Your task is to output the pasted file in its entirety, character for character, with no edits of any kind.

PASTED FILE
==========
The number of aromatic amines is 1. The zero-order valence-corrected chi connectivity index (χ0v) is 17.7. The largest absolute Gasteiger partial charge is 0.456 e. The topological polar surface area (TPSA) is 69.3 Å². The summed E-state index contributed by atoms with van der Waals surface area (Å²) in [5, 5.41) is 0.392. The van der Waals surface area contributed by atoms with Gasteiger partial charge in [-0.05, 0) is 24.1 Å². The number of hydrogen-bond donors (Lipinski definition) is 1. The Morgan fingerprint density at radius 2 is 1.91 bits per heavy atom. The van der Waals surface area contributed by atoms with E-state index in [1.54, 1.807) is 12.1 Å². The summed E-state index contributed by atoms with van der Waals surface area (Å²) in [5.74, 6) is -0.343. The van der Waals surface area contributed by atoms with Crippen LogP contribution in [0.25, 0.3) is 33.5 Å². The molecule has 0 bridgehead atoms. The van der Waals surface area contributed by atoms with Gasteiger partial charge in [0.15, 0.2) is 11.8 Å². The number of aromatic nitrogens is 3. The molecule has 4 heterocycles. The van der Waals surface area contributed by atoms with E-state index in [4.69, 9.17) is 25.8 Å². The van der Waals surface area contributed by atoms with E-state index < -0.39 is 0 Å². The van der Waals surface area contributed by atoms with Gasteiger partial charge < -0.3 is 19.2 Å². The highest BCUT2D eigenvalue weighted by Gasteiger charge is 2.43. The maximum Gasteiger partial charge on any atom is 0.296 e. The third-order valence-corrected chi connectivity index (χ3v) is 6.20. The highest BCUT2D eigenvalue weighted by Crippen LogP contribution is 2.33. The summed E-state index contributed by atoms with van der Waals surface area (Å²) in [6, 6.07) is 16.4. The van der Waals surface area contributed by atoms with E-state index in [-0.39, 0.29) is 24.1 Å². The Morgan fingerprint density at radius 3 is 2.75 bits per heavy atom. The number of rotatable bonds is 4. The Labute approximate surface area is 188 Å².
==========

The number of aromatic amines is 1. The zero-order valence-corrected chi connectivity index (χ0v) is 17.7. The largest absolute Gasteiger partial charge is 0.456 e. The topological polar surface area (TPSA) is 69.3 Å². The summed E-state index contributed by atoms with van der Waals surface area (Å²) in [5, 5.41) is 0.392. The van der Waals surface area contributed by atoms with Gasteiger partial charge in [-0.05, 0) is 24.1 Å². The number of hydrogen-bond donors (Lipinski definition) is 1. The Morgan fingerprint density at radius 2 is 1.91 bits per heavy atom. The van der Waals surface area contributed by atoms with E-state index in [1.54, 1.807) is 12.1 Å². The summed E-state index contributed by atoms with van der Waals surface area (Å²) in [5.74, 6) is -0.343. The van der Waals surface area contributed by atoms with Crippen LogP contribution in [0.25, 0.3) is 33.5 Å². The molecule has 0 bridgehead atoms. The van der Waals surface area contributed by atoms with Gasteiger partial charge in [0.15, 0.2) is 11.8 Å². The number of aromatic nitrogens is 3. The molecule has 4 heterocycles. The van der Waals surface area contributed by atoms with E-state index in [4.69, 9.17) is 25.8 Å². The van der Waals surface area contributed by atoms with E-state index < -0.39 is 0 Å². The van der Waals surface area contributed by atoms with Gasteiger partial charge < -0.3 is 19.2 Å². The highest BCUT2D eigenvalue weighted by Gasteiger charge is 2.43. The maximum Gasteiger partial charge on any atom is 0.296 e. The third-order valence-corrected chi connectivity index (χ3v) is 6.20. The highest BCUT2D eigenvalue weighted by Crippen LogP contribution is 2.33. The summed E-state index contributed by atoms with van der Waals surface area (Å²) in [6, 6.07) is 16.4. The van der Waals surface area contributed by atoms with E-state index in [-0.39, 0.29) is 24.1 Å². The Morgan fingerprint density at radius 3 is 2.75 bits per heavy atom. The number of rotatable bonds is 4. The Labute approximate surface area is 188 Å².